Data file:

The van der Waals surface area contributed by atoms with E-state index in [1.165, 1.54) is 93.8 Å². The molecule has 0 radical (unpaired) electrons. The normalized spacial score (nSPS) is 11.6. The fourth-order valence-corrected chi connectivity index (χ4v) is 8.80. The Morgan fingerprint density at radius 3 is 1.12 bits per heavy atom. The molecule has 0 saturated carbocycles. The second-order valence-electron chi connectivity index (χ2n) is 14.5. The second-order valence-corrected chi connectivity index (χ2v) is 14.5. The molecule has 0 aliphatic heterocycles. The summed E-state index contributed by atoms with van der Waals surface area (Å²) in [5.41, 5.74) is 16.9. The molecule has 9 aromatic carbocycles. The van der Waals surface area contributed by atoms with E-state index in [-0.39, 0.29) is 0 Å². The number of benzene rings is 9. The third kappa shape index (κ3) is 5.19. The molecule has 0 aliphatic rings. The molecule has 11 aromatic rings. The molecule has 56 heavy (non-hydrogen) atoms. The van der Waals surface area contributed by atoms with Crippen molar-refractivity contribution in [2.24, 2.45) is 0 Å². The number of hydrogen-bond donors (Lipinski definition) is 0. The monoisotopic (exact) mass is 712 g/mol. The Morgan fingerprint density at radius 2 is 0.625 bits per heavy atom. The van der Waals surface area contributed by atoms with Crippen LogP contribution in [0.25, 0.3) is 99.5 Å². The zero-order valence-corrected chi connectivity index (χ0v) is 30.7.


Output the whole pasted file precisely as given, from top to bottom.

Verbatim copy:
The van der Waals surface area contributed by atoms with E-state index in [1.165, 1.54) is 93.8 Å². The molecule has 0 radical (unpaired) electrons. The normalized spacial score (nSPS) is 11.6. The fourth-order valence-corrected chi connectivity index (χ4v) is 8.80. The Morgan fingerprint density at radius 3 is 1.12 bits per heavy atom. The molecule has 0 saturated carbocycles. The second-order valence-electron chi connectivity index (χ2n) is 14.5. The second-order valence-corrected chi connectivity index (χ2v) is 14.5. The molecule has 0 aliphatic heterocycles. The summed E-state index contributed by atoms with van der Waals surface area (Å²) in [5.41, 5.74) is 16.9. The molecule has 9 aromatic carbocycles. The van der Waals surface area contributed by atoms with E-state index in [-0.39, 0.29) is 0 Å². The number of benzene rings is 9. The third kappa shape index (κ3) is 5.19. The molecule has 0 aliphatic rings. The molecule has 11 aromatic rings. The molecule has 56 heavy (non-hydrogen) atoms. The van der Waals surface area contributed by atoms with Crippen molar-refractivity contribution in [2.24, 2.45) is 0 Å². The number of hydrogen-bond donors (Lipinski definition) is 0. The monoisotopic (exact) mass is 712 g/mol. The Morgan fingerprint density at radius 2 is 0.625 bits per heavy atom. The van der Waals surface area contributed by atoms with Crippen LogP contribution in [0.25, 0.3) is 99.5 Å². The zero-order valence-corrected chi connectivity index (χ0v) is 30.7.